The daily business briefing: June 29, 2022

Disney's board extends CEO Bob Chapek's contract, experts recommend the FDA push a new booster targeting Omicron, and more

Bob Chapek
(Image credit: David Livingston/Getty Images)

1. Disney board extends CEO Bob Chapek's contract

Disney's board of directors unanimously voted to extend CEO Bob Chapek's contract for another three years, the company said Tuesday. Chapek, previously chair of Disney Parks, has served as CEO of Disney since 2020 after Bob Iger stepped down, but his failure to speak out against Florida's "Parental Rights in Education" law, which critics call the Don't Say Gay bill, prompted a backlash from employees and raised questions about his future. Chapek ultimately did speak out against the bill, and apologized to Disney's LGBTQ+ employees for not doing so sooner. Disney's condemnation of the bill then sparked backlash from Florida Republicans, including Gov. Ron DeSantis (R).

Deadline Disney

2. Experts urge FDA to push for new vaccine targeting Omicron

A panel of experts on Tuesday recommended that the Food and Drug Administration push for a coronavirus booster shot tweaked to target the Omicron variant now dominating new COVID-19 cases. The Biden administration hopes to make the new shots available later this year to help fight an expected winter coronavirus resurgence. According to the Centers for Disease Control and Prevention, the BA.4 and BA.5 Omicron subvariants account for more than half of new U.S. cases. Dr. Peter Marks, who oversees the FDA's vaccine division, said the formula will have to be identified "very rapidly" to get the booster ready by fall. Vaccine manufacturers Moderna and Pfizer-BioNTech are expected to need about three months to produce doses once the plan is finalized.

Subscribe to The Week

Escape your echo chamber. Get the facts behind the news, plus analysis from multiple perspectives.


Sign up for The Week's Free Newsletters

From our morning news briefing to a weekly Good News Newsletter, get the best of The Week delivered directly to your inbox.

From our morning news briefing to a weekly Good News Newsletter, get the best of The Week delivered directly to your inbox.

Sign up

The New York Times

3. Tesla shuts one of its California offices, laying off 200 workers

Tesla is shutting down one of its offices in California's Silicon Valley, The Wall Street Journal reported Tuesday. The electric-car maker will lay off about 200 people, or about half the staff who worked in the San Mateo office, where workers focused on improving the company's advanced driver-assistance system, Autopilot. The move is the latest in a series of job cuts Tesla has announced in recent weeks as it scales back to counter rising costs. CEO Elon Musk has told Tesla workers the company will have to cut 10 percent of its salaried workforce due to signs of weakness in the global economy.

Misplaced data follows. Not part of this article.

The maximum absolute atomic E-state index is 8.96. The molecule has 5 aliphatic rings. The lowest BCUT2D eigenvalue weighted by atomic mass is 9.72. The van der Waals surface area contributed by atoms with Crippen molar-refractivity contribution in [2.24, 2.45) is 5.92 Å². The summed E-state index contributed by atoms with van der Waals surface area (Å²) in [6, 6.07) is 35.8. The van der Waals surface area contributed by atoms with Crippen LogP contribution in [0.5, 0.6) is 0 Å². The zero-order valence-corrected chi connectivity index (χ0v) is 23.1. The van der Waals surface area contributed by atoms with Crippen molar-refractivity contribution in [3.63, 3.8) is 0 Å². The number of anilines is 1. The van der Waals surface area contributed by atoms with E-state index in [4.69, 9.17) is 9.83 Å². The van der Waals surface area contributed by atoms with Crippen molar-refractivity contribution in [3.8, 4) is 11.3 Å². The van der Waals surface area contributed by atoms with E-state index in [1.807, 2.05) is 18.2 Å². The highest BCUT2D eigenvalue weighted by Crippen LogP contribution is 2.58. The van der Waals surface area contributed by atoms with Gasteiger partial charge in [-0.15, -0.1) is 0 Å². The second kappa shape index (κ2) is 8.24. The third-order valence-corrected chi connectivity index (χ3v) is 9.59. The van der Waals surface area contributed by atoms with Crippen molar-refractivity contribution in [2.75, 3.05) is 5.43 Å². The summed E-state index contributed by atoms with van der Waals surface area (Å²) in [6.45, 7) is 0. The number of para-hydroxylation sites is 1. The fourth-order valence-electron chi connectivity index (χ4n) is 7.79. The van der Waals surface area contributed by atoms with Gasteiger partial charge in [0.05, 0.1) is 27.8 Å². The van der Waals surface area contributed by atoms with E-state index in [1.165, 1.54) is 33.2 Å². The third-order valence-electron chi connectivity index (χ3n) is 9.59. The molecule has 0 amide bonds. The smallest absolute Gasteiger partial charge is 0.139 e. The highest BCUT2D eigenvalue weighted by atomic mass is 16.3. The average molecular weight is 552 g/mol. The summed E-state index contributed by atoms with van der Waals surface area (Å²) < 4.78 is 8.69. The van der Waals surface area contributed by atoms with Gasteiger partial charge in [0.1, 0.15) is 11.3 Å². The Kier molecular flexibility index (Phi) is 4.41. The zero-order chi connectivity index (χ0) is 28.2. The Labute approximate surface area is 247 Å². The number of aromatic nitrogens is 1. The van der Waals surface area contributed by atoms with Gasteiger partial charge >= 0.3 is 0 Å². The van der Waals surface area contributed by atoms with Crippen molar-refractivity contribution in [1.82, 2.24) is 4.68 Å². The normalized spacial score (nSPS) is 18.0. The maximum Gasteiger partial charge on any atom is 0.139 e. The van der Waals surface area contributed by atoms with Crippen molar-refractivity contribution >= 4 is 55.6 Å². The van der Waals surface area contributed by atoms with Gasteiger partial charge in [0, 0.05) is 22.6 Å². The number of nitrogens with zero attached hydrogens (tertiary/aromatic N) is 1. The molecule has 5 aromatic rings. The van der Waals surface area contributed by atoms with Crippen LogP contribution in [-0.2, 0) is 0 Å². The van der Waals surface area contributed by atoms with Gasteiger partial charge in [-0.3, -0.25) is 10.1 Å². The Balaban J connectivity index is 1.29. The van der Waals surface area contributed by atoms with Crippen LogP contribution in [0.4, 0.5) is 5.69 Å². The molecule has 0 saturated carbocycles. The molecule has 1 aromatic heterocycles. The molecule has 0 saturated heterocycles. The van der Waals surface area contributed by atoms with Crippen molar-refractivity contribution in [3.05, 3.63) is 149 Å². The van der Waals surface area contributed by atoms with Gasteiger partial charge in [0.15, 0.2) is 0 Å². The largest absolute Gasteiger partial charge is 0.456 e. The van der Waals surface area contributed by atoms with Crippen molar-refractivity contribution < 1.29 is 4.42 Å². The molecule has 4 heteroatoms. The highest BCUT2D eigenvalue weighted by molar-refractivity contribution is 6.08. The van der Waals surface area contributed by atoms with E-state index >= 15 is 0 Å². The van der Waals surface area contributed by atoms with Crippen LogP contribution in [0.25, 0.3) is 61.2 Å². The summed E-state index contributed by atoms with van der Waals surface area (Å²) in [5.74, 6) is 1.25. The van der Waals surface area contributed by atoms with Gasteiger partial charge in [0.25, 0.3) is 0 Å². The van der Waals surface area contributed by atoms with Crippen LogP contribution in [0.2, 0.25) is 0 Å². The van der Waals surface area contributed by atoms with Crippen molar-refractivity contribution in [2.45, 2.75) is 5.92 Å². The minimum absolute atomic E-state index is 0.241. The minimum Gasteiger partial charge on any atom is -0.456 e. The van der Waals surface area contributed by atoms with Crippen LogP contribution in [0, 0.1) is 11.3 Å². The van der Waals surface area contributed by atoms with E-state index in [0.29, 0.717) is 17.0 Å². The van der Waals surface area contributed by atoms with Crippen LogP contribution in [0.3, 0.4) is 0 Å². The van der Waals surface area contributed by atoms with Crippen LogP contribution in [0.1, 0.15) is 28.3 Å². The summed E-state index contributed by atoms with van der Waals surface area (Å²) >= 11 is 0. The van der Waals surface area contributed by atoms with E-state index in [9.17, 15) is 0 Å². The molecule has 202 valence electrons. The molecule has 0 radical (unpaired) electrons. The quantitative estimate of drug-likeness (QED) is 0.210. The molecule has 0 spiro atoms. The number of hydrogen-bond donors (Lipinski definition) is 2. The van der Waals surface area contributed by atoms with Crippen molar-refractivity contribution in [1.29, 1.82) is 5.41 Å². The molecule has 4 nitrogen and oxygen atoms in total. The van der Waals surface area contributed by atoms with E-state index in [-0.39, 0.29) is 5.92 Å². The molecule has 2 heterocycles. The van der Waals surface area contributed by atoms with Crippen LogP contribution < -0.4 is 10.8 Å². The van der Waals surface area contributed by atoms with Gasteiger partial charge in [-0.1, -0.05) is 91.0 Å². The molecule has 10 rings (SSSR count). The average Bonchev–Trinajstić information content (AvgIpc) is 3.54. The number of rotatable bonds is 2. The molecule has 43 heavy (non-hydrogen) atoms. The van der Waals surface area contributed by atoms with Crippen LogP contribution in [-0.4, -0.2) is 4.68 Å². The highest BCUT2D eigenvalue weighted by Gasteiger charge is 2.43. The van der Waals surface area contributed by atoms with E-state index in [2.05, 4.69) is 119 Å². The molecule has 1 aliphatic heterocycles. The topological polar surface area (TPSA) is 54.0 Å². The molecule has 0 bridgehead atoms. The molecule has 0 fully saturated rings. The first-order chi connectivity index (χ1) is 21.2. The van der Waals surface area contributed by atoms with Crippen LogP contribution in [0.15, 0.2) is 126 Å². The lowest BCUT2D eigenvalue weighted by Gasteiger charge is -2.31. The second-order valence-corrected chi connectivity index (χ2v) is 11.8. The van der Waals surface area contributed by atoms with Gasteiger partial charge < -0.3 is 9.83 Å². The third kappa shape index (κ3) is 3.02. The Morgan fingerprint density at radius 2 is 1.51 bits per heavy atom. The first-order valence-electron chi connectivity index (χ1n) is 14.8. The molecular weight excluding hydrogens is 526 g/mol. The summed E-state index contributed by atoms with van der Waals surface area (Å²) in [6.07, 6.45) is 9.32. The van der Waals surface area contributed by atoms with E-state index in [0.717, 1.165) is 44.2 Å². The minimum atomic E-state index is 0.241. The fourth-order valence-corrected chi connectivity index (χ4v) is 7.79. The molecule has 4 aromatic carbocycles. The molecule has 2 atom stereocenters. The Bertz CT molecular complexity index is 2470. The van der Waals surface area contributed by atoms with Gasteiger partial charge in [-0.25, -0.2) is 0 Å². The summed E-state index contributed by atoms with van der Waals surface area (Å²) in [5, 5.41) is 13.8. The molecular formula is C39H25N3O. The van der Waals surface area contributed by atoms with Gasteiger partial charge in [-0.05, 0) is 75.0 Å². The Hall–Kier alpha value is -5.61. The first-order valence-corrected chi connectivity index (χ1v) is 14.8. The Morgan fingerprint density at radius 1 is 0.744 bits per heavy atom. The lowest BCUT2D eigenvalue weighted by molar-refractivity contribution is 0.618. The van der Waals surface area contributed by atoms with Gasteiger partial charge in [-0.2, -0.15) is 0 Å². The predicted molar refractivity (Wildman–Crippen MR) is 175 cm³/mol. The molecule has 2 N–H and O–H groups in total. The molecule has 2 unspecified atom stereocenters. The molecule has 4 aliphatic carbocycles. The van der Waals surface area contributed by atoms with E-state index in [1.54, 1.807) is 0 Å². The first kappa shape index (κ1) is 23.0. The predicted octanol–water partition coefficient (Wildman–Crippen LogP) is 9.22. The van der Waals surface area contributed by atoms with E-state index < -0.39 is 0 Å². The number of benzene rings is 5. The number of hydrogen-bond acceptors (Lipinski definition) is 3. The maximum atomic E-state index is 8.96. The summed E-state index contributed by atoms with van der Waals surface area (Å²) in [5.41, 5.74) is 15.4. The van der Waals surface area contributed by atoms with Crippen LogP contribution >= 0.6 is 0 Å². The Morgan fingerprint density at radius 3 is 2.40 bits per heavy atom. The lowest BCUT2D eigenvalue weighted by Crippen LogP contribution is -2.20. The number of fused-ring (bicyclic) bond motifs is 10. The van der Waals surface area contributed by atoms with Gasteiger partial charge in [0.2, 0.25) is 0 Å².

The Wall Street Journal

4. Stock futures struggle after rally stalls

U.S. stock futures shifted between slight gains and losses early Wednesday as the market struggled to resume its recent rebound. Futures tied to the Dow Jones Industrial Average were down less than 0.1 percent at 6:30 a.m. ET. S&P 500 and Nasdaq futures were down 0.2 percent and 0.3 percent, respectively. The major indexes dropped on Tuesday after surging earlier in the session. The Dow and the S&P 500 closed down 1.6 percent and 2 percent, respectively. The tech-heavy Nasdaq fell 3 percent. As the second quarter ends, concerns about a possible recession are rising as the Federal Reserve vows to aggressively raise interest rates to bring down high inflation.


5. FTC sues Walmart over fraudulent wire transfers

The Federal Trade Commission said Tuesday it is suing Walmart for failing to do enough to prevent scammers from using its money-transfer service for fraud. The FTC said the scams have cost consumers "tens of millions of dollars annually." Walmart's financial-services offerings include money transfers it handles for companies such as Western Union and MoneyGram. The FTC says Walmart has routinely gone ahead with payouts in cases of suspected fraud, even though the retail giant was "well aware" that fraudsters were posing as everything from distressed grandchildren to government officials. Walmart said it would fight the lawsuit, calling it "factually flawed and legally baseless."


To continue reading this article...
Continue reading this article and get limited website access each month.
Get unlimited website access, exclusive newsletters plus much more.
Cancel or pause at any time.
Already a subscriber to The Week?
Not sure which email you used for your subscription? Contact us